The Role of Chemokines in the Pathogenesis of Rheumatoid Arthritis
Rheumatoid arthritis (RA) is a chronic, multisystem autoimmune disease characterized by persistent accumulation of leukocytes in the synovial compartment. The influx of the leukocytes is important as a critical step in the pathogenesis of RA. Chemotactic cytokines (chemokines) play a critical role in the pathogenesis of RA not only by inducing the migration of inflammatory cells but also by enhancing the production of inflammatory mediators and angiogenesis. The production of chemokines is regulated by proinflammatory cytokines such as tumor necrosis factor-α and interleukin-6 produced in the inflamed joint suggesting that the efficacy of anti-cytokine therapy is mediated at least partly by the reduction of chemokine production. Th1- type T cells have a role in the joint inflammation of RA because Th1-related chemokine receptors are predominantly expressed on RA synovial tissue T cells. The present review summarizes current knowledge on the role of chemokines and their receptors in the pathogenesis of RA. The authors also review the important relevance of chemokines for therapeutic intervention.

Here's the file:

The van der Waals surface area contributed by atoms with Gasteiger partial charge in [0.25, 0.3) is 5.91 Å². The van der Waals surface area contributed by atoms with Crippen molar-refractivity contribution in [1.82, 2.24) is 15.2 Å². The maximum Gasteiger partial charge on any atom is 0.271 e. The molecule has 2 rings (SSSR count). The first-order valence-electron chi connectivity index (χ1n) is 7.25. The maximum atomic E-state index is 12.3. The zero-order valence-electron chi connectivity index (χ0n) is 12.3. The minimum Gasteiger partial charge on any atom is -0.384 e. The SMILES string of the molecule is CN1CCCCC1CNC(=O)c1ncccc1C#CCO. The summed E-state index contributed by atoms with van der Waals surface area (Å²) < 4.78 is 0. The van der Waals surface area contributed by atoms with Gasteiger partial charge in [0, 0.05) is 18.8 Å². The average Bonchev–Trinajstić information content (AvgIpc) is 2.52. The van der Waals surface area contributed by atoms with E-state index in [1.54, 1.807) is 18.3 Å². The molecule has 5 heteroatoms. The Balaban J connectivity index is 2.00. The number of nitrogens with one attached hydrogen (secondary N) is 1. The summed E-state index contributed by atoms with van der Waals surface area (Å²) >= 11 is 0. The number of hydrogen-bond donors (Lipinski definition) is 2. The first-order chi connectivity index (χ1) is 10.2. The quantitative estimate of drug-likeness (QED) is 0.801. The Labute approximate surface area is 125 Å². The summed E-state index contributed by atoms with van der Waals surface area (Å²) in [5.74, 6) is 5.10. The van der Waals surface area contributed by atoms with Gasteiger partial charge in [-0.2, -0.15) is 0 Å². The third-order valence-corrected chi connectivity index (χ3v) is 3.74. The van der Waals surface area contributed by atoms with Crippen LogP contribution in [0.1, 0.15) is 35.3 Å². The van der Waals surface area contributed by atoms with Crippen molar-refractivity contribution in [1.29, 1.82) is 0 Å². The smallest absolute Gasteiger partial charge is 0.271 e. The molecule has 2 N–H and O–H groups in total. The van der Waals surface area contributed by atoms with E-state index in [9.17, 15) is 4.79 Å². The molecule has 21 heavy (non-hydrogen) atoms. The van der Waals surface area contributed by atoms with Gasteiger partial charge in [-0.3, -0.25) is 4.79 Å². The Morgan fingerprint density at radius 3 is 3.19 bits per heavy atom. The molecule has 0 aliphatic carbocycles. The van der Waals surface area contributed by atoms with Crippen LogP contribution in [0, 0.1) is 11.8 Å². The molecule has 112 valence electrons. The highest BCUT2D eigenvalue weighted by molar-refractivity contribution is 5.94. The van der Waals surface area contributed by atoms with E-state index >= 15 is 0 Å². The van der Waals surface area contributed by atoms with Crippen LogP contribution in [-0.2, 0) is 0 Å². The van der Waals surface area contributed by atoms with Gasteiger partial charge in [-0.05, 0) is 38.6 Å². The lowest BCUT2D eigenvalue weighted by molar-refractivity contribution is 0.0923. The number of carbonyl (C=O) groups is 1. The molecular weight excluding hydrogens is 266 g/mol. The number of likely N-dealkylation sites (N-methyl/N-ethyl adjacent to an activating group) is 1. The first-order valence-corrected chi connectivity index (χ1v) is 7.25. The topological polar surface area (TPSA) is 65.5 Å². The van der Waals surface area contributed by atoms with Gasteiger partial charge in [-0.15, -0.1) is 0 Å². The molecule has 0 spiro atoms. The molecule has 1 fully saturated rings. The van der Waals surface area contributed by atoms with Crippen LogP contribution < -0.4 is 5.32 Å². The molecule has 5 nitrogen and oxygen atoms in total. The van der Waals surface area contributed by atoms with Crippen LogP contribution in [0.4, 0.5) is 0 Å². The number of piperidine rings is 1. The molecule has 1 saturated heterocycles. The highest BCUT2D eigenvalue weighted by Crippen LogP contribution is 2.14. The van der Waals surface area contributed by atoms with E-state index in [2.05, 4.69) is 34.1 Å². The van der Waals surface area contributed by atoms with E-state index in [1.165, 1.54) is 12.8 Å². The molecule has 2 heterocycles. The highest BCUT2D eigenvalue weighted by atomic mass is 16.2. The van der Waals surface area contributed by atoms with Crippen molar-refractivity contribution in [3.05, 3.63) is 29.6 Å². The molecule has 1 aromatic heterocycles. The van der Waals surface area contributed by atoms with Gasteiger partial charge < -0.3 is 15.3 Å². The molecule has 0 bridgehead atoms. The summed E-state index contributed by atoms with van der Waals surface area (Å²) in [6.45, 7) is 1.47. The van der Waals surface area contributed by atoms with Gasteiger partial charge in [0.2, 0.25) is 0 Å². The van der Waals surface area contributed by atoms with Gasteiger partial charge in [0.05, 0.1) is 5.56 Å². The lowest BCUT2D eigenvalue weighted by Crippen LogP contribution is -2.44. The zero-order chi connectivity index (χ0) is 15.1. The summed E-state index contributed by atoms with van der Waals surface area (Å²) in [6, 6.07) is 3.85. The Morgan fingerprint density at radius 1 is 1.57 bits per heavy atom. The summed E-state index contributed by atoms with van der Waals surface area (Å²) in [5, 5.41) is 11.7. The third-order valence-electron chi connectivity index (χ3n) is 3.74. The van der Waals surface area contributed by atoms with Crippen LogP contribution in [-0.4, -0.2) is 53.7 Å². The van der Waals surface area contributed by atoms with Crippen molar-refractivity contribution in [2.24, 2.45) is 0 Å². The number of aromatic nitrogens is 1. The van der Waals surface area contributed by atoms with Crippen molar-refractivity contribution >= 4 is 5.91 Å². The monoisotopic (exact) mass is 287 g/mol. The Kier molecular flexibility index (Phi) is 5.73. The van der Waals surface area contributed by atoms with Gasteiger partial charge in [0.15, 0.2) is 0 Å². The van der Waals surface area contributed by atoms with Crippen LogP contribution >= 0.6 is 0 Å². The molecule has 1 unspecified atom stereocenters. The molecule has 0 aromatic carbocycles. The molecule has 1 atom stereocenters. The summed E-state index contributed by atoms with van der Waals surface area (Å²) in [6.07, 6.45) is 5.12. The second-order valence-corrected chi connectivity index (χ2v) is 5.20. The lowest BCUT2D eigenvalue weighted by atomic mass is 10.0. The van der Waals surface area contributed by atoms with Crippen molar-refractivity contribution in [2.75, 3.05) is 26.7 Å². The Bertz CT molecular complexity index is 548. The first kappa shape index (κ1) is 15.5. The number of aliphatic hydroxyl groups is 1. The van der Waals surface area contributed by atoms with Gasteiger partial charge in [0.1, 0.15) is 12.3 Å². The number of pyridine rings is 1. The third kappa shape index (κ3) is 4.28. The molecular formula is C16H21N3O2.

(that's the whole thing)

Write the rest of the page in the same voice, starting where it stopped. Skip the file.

Keywords: chemokines, cc-chemokines, cxc-chemokines, rheumatoid arthritis, cytokines
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